The head or cutting means by which function (a) is accomplished comprises at least one, preferably two or more, edge-sharpened lips which may be formed simply by shaping an end portion of a monobodied tool or may be formed from a separate body of metal which is joined (preferably removably) to the rest of the tool. Function (b) is accomplished by the shapes of the lips and the presence of an opening through the tool wall adjacent to the cutting edge of each lip. Funtion (c) is accomplished by the sizing of the tool above the lips (i.e., of the shank), by the openings through the tool wall, by the interior bore of the tool and by virtue of the shank being designed so that the flow of cuttings-laden sweep fluid out of the tool is not unduly hindered by the means employed to drive the tool.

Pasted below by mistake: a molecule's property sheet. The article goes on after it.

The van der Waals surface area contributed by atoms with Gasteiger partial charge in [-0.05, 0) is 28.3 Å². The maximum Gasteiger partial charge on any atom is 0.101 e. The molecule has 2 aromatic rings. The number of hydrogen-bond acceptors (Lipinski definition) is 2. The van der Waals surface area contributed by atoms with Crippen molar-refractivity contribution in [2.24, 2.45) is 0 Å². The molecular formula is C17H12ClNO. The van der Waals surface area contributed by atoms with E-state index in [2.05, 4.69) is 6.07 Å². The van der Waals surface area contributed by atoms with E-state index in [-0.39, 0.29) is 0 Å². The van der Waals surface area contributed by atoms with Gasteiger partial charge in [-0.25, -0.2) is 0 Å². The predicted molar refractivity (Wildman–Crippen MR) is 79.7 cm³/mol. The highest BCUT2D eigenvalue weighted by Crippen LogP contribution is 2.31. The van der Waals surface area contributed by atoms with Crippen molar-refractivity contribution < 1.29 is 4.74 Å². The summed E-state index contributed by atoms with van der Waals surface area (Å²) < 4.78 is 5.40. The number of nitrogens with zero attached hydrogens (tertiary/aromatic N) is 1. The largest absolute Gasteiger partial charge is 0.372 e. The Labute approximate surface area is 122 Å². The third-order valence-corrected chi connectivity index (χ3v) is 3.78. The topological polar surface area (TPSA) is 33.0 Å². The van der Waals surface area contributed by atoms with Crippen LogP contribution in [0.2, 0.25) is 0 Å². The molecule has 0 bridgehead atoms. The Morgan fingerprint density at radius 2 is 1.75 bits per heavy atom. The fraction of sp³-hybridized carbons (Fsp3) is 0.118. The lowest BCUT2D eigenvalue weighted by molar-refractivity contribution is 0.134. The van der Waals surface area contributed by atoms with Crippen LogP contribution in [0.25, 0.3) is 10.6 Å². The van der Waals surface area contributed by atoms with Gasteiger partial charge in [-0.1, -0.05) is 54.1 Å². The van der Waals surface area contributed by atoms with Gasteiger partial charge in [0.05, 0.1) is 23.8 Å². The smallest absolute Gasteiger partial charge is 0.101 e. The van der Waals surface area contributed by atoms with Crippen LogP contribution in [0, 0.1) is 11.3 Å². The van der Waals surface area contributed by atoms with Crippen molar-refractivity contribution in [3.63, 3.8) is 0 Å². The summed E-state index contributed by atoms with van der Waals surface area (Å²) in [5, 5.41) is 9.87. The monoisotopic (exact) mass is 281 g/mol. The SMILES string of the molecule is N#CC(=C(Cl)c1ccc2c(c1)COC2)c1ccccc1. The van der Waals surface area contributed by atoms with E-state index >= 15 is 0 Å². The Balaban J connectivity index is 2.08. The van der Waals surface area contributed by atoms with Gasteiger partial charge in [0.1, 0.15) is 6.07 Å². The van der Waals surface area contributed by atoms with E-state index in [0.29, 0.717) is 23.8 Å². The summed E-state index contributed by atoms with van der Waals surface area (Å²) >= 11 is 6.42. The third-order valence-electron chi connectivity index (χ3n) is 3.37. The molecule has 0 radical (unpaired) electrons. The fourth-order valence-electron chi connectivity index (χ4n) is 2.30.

Ordinarily, the tool will also be adapted (as by the greater diameter of the cutting circle than of the shank and appropriate relief in the portion of the land culminating in the cutting edge) to enlarge the bore, i.e., to remove a portion of the body defining the bore surface.
The sweep fluid may be a liquid, a vapor or--preferably--a gas and may be made to flow into the hole around the drill, etc., by being under a positive pressure or by connecting the interior bore of the tool to a source of "negative" or reduced pressure. The latter expedient is mechanically simpler to accomplish with a rotary tool and is highly preferred.
Such rotary seal means as are required to maintain the pressure differential between the sweep fluid source and the exit from the tool bore may be of any suitable type conventionally employed for such purposes.
Alternatively, the sweep fluid may be introduced at the mouth of the bore, between the bore wall and the tool, or within the bore by egress from one or more bores intersecting it. However, it is essential that whatever mode of introduction selected, an adequate sweep fluid flow velocity must be attainable without establishment of impracticable pressure differentials.